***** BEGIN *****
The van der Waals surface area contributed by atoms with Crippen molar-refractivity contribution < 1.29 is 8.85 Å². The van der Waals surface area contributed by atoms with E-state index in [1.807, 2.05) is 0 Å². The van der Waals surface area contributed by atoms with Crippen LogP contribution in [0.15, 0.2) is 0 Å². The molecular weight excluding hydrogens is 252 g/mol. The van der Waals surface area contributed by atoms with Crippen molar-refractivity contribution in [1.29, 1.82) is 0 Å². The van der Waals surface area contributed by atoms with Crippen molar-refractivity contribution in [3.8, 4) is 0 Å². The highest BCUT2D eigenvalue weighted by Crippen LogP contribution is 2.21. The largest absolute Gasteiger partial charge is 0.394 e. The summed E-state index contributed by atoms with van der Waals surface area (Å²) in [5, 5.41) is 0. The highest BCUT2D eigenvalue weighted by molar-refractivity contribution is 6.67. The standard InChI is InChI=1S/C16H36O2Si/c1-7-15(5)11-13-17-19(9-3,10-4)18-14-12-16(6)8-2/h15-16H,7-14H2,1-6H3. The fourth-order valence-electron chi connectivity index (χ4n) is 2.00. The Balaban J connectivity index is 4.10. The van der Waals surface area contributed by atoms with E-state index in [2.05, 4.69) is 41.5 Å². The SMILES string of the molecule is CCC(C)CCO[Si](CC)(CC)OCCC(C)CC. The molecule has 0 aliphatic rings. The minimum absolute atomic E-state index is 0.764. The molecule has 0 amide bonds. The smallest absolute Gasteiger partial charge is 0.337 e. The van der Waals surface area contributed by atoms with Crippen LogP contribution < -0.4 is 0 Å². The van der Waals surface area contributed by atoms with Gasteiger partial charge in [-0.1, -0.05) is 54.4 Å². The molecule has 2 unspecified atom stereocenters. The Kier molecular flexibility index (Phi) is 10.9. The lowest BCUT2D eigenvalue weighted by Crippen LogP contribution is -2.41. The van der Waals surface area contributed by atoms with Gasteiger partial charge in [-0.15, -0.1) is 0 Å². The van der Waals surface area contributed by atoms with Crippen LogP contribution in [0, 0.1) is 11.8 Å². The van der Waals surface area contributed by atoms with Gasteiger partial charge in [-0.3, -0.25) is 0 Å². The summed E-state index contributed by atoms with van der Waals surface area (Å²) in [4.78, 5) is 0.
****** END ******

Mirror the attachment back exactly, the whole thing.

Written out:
The van der Waals surface area contributed by atoms with Crippen molar-refractivity contribution < 1.29 is 8.85 Å². The van der Waals surface area contributed by atoms with E-state index in [1.807, 2.05) is 0 Å². The van der Waals surface area contributed by atoms with Crippen LogP contribution in [0.15, 0.2) is 0 Å². The molecular weight excluding hydrogens is 252 g/mol. The van der Waals surface area contributed by atoms with Crippen molar-refractivity contribution in [1.29, 1.82) is 0 Å². The van der Waals surface area contributed by atoms with Crippen molar-refractivity contribution in [3.8, 4) is 0 Å². The highest BCUT2D eigenvalue weighted by Crippen LogP contribution is 2.21. The largest absolute Gasteiger partial charge is 0.394 e. The summed E-state index contributed by atoms with van der Waals surface area (Å²) in [5, 5.41) is 0. The highest BCUT2D eigenvalue weighted by molar-refractivity contribution is 6.67. The standard InChI is InChI=1S/C16H36O2Si/c1-7-15(5)11-13-17-19(9-3,10-4)18-14-12-16(6)8-2/h15-16H,7-14H2,1-6H3. The fourth-order valence-electron chi connectivity index (χ4n) is 2.00. The Balaban J connectivity index is 4.10. The van der Waals surface area contributed by atoms with E-state index in [2.05, 4.69) is 41.5 Å². The SMILES string of the molecule is CCC(C)CCO[Si](CC)(CC)OCCC(C)CC. The molecule has 0 aliphatic rings. The minimum absolute atomic E-state index is 0.764. The molecule has 0 amide bonds. The smallest absolute Gasteiger partial charge is 0.337 e. The van der Waals surface area contributed by atoms with Crippen LogP contribution < -0.4 is 0 Å². The van der Waals surface area contributed by atoms with Gasteiger partial charge in [-0.1, -0.05) is 54.4 Å². The molecule has 2 unspecified atom stereocenters. The Kier molecular flexibility index (Phi) is 10.9. The lowest BCUT2D eigenvalue weighted by Crippen LogP contribution is -2.41. The van der Waals surface area contributed by atoms with Gasteiger partial charge in [-0.15, -0.1) is 0 Å². The van der Waals surface area contributed by atoms with Crippen LogP contribution in [0, 0.1) is 11.8 Å². The van der Waals surface area contributed by atoms with Gasteiger partial charge in [-0.3, -0.25) is 0 Å². The summed E-state index contributed by atoms with van der Waals surface area (Å²) in [4.78, 5) is 0.